The NASCAR announcement during the preseason Charlotte Media Tour about a “have at it boys” policy was well received. Questions arising from that are less about why and more about how.
All NASCAR Cup guys are fierce competitors. They can’t get to the top being timid. No one should expect them to exhibit “puppy dog” attitudes on or off the track. Every race day 43 drivers show up with as many personalities. Many share similar and divergent traits such cool and calm, patient and eruptive, hot and energetic, and more too.
Still, some drivers carry grudges for one another.
Many races ago Harvick had a physical confrontation with Edwards in Harvick’s garage stall. Their mutual disrespect hasn’t waned. Harvick was negatively vocal about the Edwards’ intentional bump and crash of Keselowski at Atlanta. He felt Edwards got off easy with a three race probation.
Harvick even mentioned he should get back some of his previous fine money for his temper displays. Not likely. Harvick’s jumping on Ricky Rudd’s hood after a race and shouting obscenities on live TV, hopping over another hood to confront Greg Biffle or hunting down Kyle Busch in the truck garage as a team owner will draw the ire of NASCAR officials. Often such aggressive after race behavior will produce a nonrefundable fine.
Harvick has many great attributes outside his obvious driving skills, but being publically or privately objective about other drivers or teams is not one of them.
In NFL temper flares draw a yellow rag where physical contact is a part of every play. They have to control the aggression for the sake of the sport. In NASCAR even if they want more of “have at it boys” competition, they don’t want anger to cause injury.
Clearly Edwards was wrong to nudge Keselowski and had the wreck been less spectacular hardly anyone would have noticed unless tempers flared afterward.
David Reutimann was asked about the new policy and more during a teleconference after Atlanta.
“NASCAR is in a tough spot,” Reutiman said. “They want to let us race and want to let us be ourselves and be emotional and have that fire, but at the same time they have to keep things in check.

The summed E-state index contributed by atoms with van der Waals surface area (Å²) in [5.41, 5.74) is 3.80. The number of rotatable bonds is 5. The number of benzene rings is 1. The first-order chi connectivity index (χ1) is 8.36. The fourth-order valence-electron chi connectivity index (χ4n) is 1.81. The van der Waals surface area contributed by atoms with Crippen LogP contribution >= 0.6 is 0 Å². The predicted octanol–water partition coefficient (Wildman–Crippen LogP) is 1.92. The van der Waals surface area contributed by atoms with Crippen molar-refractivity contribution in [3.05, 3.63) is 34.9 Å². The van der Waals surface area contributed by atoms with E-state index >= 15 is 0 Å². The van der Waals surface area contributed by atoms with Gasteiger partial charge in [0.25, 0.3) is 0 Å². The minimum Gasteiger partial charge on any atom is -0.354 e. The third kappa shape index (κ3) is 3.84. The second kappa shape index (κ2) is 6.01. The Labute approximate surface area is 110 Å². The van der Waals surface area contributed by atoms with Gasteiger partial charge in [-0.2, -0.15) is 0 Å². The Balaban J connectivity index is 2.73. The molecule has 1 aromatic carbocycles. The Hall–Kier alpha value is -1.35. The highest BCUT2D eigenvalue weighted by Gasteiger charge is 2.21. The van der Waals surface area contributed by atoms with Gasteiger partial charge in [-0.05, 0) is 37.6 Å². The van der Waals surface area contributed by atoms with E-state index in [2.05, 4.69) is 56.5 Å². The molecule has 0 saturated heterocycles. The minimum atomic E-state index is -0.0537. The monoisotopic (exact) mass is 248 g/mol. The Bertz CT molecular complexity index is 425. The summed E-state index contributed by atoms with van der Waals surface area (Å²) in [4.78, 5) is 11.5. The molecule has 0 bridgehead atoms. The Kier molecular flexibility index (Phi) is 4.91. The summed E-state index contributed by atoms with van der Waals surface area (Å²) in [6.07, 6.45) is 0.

“You guys have to understand. Just because you don’t see it or just because it doesn’t have the outcome that it did like Sunday (Atlanta), that stuff happens, and it happens fairly regular, sometimes within a lap or two of each other. Sometimes you guys just only see the bigger stuff.”
The obligatory meeting NASCAR hauler meeting for owners Jack Roush, Roger Penske and drivers Edwards and Keselowski in Bristol with President Mike Helton seemed productive. Select quotes provide sufficient explanation.
“The ultimate responsibility that we all have – that NASCAR has, the owners have and the drivers have – to keep everybody safe,” Roush said. “It’s a sport that needs to be contentious, but it needs to be safe too and we’ve got to be careful to respect that line. Carl and Brad both said things that would indicate that they’re willing to put it behind them and let bygones be bygones, to give one another racing room, and that’s what’s needed. They need to give one another a little extra room for awhile.”
“The guys agreed that they’re going to race hard,” Penske said. “They’re going to race fair and give themselves some room on the racetrack so that we don’t become the poster boys every weekend. It was a good conversation. They’re both good guys. To me, it’s just great that we have an environment where we can sit down.”
What I want him (Keselowski) to do is run fair on the racetrack and be competitive. But he’s got to respect the other drivers. They have to respect him. He’ll earn his respect in the garage area by winning and finishing strong. To me, we need to put this behind us.
“Carl and I have a mutual respect for each other,” Keselowski said. “We come from similar backgrounds. We drive the same way. If you’re going to be successful in this sport, it’s really important to separate your emotions from trying to get the job done.
“Hopefully, we can move forward and continue to race each other hard and not have any more incidents like Atlanta.”
“The people who know me know that I’m a very fair person,” Edwards said. “I guess if my biggest fault is standing up for myself, I’ll take it.
“I think the biggest thing coming out of that meeting is that now, I think, Brad and I understand one another a little better. I think we’re gonna be able to just go forward and go racing, and that’s what this is all about.
“What’s most interesting to me is that sometimes it’s about selling ad time or newspapers and it’s not about explaining the story.”
Meanwhile Harvick seems to loathe others besides Edwards. Two weeks after the Edwards/ Keselowski crash his intentional bump spun Joey Logano on the final lap of the Bristol Nationwide race where Harvick finished fifth. An angry Joey Logano went swiftly to his garage hauler.
Later Logano said, “I don’t understand that at all. It was for fifth place, so I don’t know what he was doing. We ran together clean for almost the whole race and then he dumps me on the last lap. I don’t understand what he was thinking.”
Perhaps Edwards and Keselowski have moved on while some haven’t.